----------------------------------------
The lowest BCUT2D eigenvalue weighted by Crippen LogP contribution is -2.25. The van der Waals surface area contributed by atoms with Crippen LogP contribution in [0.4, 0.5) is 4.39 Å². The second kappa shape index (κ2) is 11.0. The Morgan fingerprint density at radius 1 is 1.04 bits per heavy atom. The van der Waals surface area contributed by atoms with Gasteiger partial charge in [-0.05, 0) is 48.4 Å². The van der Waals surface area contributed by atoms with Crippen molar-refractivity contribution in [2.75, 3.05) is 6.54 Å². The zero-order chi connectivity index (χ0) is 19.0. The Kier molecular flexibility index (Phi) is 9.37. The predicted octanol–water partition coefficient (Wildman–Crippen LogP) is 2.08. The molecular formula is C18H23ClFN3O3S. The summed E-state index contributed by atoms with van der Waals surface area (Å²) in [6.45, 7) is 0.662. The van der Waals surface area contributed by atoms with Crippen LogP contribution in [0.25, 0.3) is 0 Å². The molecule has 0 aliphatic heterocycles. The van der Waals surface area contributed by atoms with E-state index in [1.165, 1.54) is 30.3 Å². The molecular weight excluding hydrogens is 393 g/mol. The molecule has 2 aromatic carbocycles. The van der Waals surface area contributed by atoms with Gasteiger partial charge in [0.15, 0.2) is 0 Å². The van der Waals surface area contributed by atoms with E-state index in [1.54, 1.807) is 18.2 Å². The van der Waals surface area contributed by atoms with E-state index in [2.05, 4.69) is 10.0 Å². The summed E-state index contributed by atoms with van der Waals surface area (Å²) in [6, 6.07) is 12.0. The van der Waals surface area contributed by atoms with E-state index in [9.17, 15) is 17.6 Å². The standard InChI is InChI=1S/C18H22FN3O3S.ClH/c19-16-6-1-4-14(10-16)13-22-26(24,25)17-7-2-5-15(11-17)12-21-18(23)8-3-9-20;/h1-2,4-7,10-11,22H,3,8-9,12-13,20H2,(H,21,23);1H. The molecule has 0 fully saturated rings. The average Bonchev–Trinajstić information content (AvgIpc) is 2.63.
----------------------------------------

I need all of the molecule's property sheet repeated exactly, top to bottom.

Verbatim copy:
The lowest BCUT2D eigenvalue weighted by Crippen LogP contribution is -2.25. The van der Waals surface area contributed by atoms with Crippen LogP contribution in [0.4, 0.5) is 4.39 Å². The second kappa shape index (κ2) is 11.0. The Morgan fingerprint density at radius 1 is 1.04 bits per heavy atom. The van der Waals surface area contributed by atoms with Gasteiger partial charge in [-0.05, 0) is 48.4 Å². The van der Waals surface area contributed by atoms with Crippen molar-refractivity contribution in [2.75, 3.05) is 6.54 Å². The zero-order chi connectivity index (χ0) is 19.0. The Kier molecular flexibility index (Phi) is 9.37. The predicted octanol–water partition coefficient (Wildman–Crippen LogP) is 2.08. The molecular formula is C18H23ClFN3O3S. The summed E-state index contributed by atoms with van der Waals surface area (Å²) in [6.45, 7) is 0.662. The van der Waals surface area contributed by atoms with Crippen LogP contribution in [0.25, 0.3) is 0 Å². The molecule has 0 aliphatic heterocycles. The van der Waals surface area contributed by atoms with E-state index in [1.165, 1.54) is 30.3 Å². The molecular weight excluding hydrogens is 393 g/mol. The molecule has 2 aromatic carbocycles. The van der Waals surface area contributed by atoms with Gasteiger partial charge in [0.15, 0.2) is 0 Å². The van der Waals surface area contributed by atoms with E-state index in [1.54, 1.807) is 18.2 Å². The van der Waals surface area contributed by atoms with E-state index in [2.05, 4.69) is 10.0 Å². The summed E-state index contributed by atoms with van der Waals surface area (Å²) in [6, 6.07) is 12.0. The van der Waals surface area contributed by atoms with E-state index in [9.17, 15) is 17.6 Å². The standard InChI is InChI=1S/C18H22FN3O3S.ClH/c19-16-6-1-4-14(10-16)13-22-26(24,25)17-7-2-5-15(11-17)12-21-18(23)8-3-9-20;/h1-2,4-7,10-11,22H,3,8-9,12-13,20H2,(H,21,23);1H. The molecule has 0 fully saturated rings. The average Bonchev–Trinajstić information content (AvgIpc) is 2.63.